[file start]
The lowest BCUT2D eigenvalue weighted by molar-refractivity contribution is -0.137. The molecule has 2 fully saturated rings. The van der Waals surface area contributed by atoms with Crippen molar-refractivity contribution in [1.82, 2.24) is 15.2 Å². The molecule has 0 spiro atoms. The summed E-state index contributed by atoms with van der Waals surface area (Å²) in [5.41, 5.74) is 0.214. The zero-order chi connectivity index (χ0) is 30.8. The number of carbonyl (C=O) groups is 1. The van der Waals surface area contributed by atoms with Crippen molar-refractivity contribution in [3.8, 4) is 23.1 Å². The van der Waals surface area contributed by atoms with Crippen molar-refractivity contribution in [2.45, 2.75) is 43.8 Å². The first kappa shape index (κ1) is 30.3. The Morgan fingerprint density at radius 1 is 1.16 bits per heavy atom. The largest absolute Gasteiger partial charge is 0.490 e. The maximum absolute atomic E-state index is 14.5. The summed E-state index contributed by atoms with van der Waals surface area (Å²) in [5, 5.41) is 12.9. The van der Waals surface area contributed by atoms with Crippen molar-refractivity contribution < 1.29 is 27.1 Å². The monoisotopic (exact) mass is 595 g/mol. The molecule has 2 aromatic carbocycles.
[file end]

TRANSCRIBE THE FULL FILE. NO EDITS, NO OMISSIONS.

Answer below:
The lowest BCUT2D eigenvalue weighted by molar-refractivity contribution is -0.137. The molecule has 2 fully saturated rings. The van der Waals surface area contributed by atoms with Crippen molar-refractivity contribution in [1.82, 2.24) is 15.2 Å². The molecule has 0 spiro atoms. The summed E-state index contributed by atoms with van der Waals surface area (Å²) in [5.41, 5.74) is 0.214. The zero-order chi connectivity index (χ0) is 30.8. The number of carbonyl (C=O) groups is 1. The van der Waals surface area contributed by atoms with Crippen molar-refractivity contribution in [3.8, 4) is 23.1 Å². The van der Waals surface area contributed by atoms with Crippen molar-refractivity contribution in [2.45, 2.75) is 43.8 Å². The first kappa shape index (κ1) is 30.3. The Morgan fingerprint density at radius 1 is 1.16 bits per heavy atom. The largest absolute Gasteiger partial charge is 0.490 e. The maximum absolute atomic E-state index is 14.5. The summed E-state index contributed by atoms with van der Waals surface area (Å²) in [5, 5.41) is 12.9. The van der Waals surface area contributed by atoms with Crippen molar-refractivity contribution < 1.29 is 27.1 Å². The monoisotopic (exact) mass is 595 g/mol. The molecule has 2 aromatic carbocycles.